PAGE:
Why do you have such a good track record as a prognosticator?
When prediction serves as polemic, it nearly always fails. Our prefrontal lobes can probe the future only when they aren't leashed by dogma. The worst enemy of agile anticipation is our human propensity for comfy self-delusion.
Peering ahead is mostly art. We all have tricks. One of mine is to look for "honey-pot ideas" drawing lots of fad attention. Whatever is fashionable, try to poke at it! Maybe 1 percent of the time you'll find a trend or possibility that's been missed. Another method is even simpler: Respect the masses. Nearly all futuristic movies and novels — even sober business forecasts — seem to wallow in the same smug assumption that most people are fools. This stereotype led content owners to envision the Internet as a delivery conduit to sell movies to passive couch potatoes. Even today, many of the social-net and virtual-world companies treat their users like giggling 13-year-olds incapable of expressing more than a sentence at a time. Never capable of actual discourse.
A contrarian trick that has served me well is to ponder a coming technology and then imagine, What if everybody gets to use it? In really smart ways? Most of those imaginings have come true.
Are you pessimistic or optimistic about the future — and why?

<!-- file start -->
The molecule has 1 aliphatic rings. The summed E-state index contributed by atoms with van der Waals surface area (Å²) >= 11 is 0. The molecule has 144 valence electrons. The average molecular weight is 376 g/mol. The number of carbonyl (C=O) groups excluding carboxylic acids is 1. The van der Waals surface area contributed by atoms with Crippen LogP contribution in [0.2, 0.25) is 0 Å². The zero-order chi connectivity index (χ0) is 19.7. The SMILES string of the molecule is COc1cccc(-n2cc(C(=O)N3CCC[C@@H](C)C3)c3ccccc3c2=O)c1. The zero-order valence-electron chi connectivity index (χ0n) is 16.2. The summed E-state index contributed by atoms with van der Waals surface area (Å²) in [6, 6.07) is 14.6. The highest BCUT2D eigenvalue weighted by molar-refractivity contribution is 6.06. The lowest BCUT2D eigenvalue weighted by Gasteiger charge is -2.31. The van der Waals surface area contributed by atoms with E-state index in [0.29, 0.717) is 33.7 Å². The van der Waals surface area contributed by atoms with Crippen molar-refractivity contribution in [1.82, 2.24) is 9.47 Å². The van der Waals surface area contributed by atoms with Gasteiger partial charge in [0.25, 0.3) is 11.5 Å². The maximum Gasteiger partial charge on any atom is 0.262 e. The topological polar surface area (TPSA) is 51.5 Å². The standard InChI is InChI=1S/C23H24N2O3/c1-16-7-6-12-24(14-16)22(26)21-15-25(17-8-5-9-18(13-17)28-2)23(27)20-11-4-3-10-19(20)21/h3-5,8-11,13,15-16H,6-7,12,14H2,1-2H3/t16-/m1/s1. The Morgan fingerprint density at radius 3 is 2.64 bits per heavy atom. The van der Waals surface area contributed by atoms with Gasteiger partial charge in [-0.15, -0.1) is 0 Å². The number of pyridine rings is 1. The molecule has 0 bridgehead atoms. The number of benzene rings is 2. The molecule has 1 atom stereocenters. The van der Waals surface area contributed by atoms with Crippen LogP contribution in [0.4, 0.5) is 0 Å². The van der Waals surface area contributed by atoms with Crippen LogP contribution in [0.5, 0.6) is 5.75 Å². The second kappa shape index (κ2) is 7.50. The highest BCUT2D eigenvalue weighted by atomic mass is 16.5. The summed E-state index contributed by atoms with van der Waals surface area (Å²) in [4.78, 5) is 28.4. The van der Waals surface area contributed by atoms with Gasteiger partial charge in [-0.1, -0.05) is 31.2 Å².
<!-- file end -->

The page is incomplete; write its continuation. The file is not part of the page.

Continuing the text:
I am known widely as an optimist. This is not quite true. What I am is a contrarian. And hence, when I see cynics and despair junkies all around me — around all of us — screeching simpleminded whines, I am naturally drawn to poking at their lazy models of the world.
Even if the pessimists and cynics were right... and they aren't... they are totally not being helpful. Their attitude is the quintessence of laziness and voluptuously smug self-indulgence.
Dig it. All hope has been achieved by problem-solvers. We need more of them. All the can-do pragmatic problem-solvers we can get.
Is there hope for the future?
I foresee a 60% chance that we'll eke through the crises ahead and make it to an era when humans become mature and careful planet-managers, instead of frantic over-exploiters. One when we have passed over the critical choices before us and passed most of the harsh tests.
I don't view those odds as "optimistic" at all! Not when the alternative is horrible. Such probabilities are barely good enough to justify having kids, then using every day to help them become joyful problem-solvers who will be net-benefits to the world.